These new statewide sewage rules have made it necessary for the Union County Health Department (UCHD) to expand its current Operation and Maintenance (O&M) program to include every septic system in Union County. To understand your responsibilities under the new 2015 sewage rules check out the O&M program page
Learn what you can expect during the O&M phase in period, fee information and more! Click here for more information.
What happens when you flush the toilet? Many people don’t know! Every time you flush the toilet or use water in any way in your home, you are generating wastewater. When wastewater leaves your home it needs to be treated before it re-enters the environment. Depending on the type of septic system or Sewage Treatment System (STS) you have your wastewater is treated naturally by the ground, with the help of special filter bed or by an aerator. To find out more about your system type and how it treats your wastewater follow this link to our septic system information page.
What you need to know
Sewage is the waste water released by residences, businesses and industries in a community. It is 99.94 percent water, only 0.06 percent of the water is dissolved and suspended solid material. The cloudiness of sewage is caused by suspended particles. Pathogens or disease-causing organisms are present in sewage. Coliform bacteria are used as an indicator of disease-causing organisms. Sewage also contains metals, minerals and nutrients (such as ammonia and phosphorus).
Private sewage systems are used by households not served by a centralized sewage system. This is accomplished by site evaluations, permits and inspections of new and altered systems, and the investigation of complaints/malfunctioning systems. Union County regulates private sewage systems in accordance with the local sewage treatment system rules, Ohio Revised Code (ORC) 3718, and the Ohio Administrative Code (OAC) chapter 3701-29.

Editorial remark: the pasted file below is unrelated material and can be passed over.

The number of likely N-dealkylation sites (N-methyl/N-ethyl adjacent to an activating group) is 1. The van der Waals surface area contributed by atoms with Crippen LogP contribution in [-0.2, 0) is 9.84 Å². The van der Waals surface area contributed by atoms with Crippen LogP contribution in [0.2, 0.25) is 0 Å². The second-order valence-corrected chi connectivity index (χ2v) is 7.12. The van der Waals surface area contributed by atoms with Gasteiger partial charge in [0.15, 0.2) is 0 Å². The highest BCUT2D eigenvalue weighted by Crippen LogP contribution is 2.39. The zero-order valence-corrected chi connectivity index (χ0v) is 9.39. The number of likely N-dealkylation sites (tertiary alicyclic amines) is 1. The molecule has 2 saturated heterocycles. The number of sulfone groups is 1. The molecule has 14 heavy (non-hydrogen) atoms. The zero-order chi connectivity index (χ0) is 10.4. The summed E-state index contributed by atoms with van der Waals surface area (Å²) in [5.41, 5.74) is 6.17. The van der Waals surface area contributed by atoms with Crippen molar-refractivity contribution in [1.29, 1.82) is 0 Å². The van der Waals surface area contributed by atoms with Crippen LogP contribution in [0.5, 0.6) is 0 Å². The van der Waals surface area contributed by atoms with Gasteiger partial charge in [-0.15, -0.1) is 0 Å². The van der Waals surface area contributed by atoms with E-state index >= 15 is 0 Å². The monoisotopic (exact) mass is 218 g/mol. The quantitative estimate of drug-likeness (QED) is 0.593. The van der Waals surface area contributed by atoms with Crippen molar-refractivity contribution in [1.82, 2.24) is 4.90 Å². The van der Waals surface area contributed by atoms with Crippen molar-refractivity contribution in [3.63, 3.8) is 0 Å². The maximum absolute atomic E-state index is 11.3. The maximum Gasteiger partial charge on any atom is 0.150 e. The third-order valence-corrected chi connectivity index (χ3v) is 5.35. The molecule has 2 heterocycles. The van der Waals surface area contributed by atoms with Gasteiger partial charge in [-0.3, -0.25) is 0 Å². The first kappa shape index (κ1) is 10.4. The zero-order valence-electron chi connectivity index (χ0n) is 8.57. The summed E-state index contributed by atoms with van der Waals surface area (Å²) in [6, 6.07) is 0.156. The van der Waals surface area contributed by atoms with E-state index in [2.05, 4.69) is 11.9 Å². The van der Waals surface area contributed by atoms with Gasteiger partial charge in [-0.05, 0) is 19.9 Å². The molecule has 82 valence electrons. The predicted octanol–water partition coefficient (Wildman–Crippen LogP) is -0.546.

Public sewage systems are those systems where households are connected to a centralized sewerage system. Public systems are not regulated by the Health Department, but are governed by the Ohio Environmental Protection Agency (OEPA). However, in Union County, any commercial (or semi-public) sewage system smaller than 25,000 gallons per day is inspected by the Health Department, through a contract with the OEPA
Environmental Health Fee Schedule - see Section IV, C & D on page 2 for fees associated with household sewage systems
Installing a private sewage system?
Installing a private sewage system requires a permit from the Union County Health Department. There are several steps that must be completed before a permit can be obtained. Some of these steps include a site evaluation. A soil scientist must test the soil in which the system will be installed.
Once a permit is issued, installation must be done by a registered installer. Click here for a list of registered installers.
A soil scientist must test the soil in which the system will be installed. Click here for a list of local soil scientists.
Some repairs on existing systems must also be done by registered sewage installers.
EPA Grant Information
Union County Health Department was awarded a grant to fix and replace failing septic systems in Union County. If you know there is a problem with your system but do not have the funds to fix or replace it, contact Holly Rast for information on how to apply!